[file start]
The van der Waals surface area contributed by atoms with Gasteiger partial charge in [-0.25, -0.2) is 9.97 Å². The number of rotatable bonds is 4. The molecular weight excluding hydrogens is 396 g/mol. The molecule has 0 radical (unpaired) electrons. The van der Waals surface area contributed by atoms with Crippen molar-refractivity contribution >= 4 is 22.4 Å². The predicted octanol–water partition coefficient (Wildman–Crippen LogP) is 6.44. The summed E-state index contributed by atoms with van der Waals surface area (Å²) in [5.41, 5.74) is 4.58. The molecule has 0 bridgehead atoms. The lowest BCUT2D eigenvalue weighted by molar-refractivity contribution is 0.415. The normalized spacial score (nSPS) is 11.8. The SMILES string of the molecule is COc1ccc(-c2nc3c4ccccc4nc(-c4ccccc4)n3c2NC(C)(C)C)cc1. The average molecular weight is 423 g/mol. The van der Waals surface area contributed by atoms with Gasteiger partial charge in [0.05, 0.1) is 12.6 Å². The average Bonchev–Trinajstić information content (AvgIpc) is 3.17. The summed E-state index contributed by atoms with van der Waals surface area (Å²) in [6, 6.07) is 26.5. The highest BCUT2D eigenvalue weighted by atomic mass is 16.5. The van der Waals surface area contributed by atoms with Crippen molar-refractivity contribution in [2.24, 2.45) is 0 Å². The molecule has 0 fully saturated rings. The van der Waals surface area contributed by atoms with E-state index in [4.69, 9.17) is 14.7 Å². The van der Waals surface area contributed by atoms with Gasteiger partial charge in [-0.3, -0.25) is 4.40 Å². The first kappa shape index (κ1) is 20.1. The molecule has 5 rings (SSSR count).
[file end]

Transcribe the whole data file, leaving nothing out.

The van der Waals surface area contributed by atoms with Gasteiger partial charge in [-0.25, -0.2) is 9.97 Å². The number of rotatable bonds is 4. The molecular weight excluding hydrogens is 396 g/mol. The molecule has 0 radical (unpaired) electrons. The van der Waals surface area contributed by atoms with Crippen molar-refractivity contribution >= 4 is 22.4 Å². The predicted octanol–water partition coefficient (Wildman–Crippen LogP) is 6.44. The summed E-state index contributed by atoms with van der Waals surface area (Å²) in [5.41, 5.74) is 4.58. The molecule has 0 bridgehead atoms. The lowest BCUT2D eigenvalue weighted by molar-refractivity contribution is 0.415. The normalized spacial score (nSPS) is 11.8. The SMILES string of the molecule is COc1ccc(-c2nc3c4ccccc4nc(-c4ccccc4)n3c2NC(C)(C)C)cc1. The average molecular weight is 423 g/mol. The van der Waals surface area contributed by atoms with Gasteiger partial charge in [0.05, 0.1) is 12.6 Å². The average Bonchev–Trinajstić information content (AvgIpc) is 3.17. The summed E-state index contributed by atoms with van der Waals surface area (Å²) in [6, 6.07) is 26.5. The highest BCUT2D eigenvalue weighted by atomic mass is 16.5. The van der Waals surface area contributed by atoms with Crippen molar-refractivity contribution in [2.24, 2.45) is 0 Å². The molecule has 0 fully saturated rings. The van der Waals surface area contributed by atoms with E-state index in [4.69, 9.17) is 14.7 Å². The van der Waals surface area contributed by atoms with Gasteiger partial charge in [-0.3, -0.25) is 4.40 Å². The first kappa shape index (κ1) is 20.1. The molecule has 5 rings (SSSR count).